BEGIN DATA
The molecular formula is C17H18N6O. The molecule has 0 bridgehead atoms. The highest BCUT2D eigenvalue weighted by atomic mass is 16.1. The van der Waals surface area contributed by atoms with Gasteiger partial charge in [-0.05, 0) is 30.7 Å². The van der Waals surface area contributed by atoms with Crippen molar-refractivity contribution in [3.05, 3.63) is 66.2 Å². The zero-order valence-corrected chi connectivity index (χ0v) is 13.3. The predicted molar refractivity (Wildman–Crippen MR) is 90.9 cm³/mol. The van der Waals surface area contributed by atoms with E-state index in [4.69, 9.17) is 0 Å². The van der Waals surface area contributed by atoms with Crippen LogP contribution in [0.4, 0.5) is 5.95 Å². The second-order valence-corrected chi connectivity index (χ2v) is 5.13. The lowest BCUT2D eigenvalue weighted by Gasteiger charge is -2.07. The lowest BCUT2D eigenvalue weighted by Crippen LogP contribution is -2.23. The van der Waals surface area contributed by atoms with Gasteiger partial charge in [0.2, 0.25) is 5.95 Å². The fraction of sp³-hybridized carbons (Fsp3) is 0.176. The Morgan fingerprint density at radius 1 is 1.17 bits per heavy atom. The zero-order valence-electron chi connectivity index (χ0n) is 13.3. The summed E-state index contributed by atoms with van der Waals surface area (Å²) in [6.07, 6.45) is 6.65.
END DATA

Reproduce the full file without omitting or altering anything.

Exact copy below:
The molecular formula is C17H18N6O. The molecule has 0 bridgehead atoms. The highest BCUT2D eigenvalue weighted by atomic mass is 16.1. The van der Waals surface area contributed by atoms with Gasteiger partial charge in [-0.05, 0) is 30.7 Å². The van der Waals surface area contributed by atoms with Crippen molar-refractivity contribution in [3.05, 3.63) is 66.2 Å². The zero-order valence-corrected chi connectivity index (χ0v) is 13.3. The predicted molar refractivity (Wildman–Crippen MR) is 90.9 cm³/mol. The van der Waals surface area contributed by atoms with E-state index in [4.69, 9.17) is 0 Å². The van der Waals surface area contributed by atoms with Crippen LogP contribution in [0.4, 0.5) is 5.95 Å². The second-order valence-corrected chi connectivity index (χ2v) is 5.13. The lowest BCUT2D eigenvalue weighted by Gasteiger charge is -2.07. The lowest BCUT2D eigenvalue weighted by Crippen LogP contribution is -2.23. The van der Waals surface area contributed by atoms with Gasteiger partial charge in [0.2, 0.25) is 5.95 Å². The fraction of sp³-hybridized carbons (Fsp3) is 0.176. The Morgan fingerprint density at radius 1 is 1.17 bits per heavy atom. The zero-order valence-electron chi connectivity index (χ0n) is 13.3. The summed E-state index contributed by atoms with van der Waals surface area (Å²) in [6.07, 6.45) is 6.65.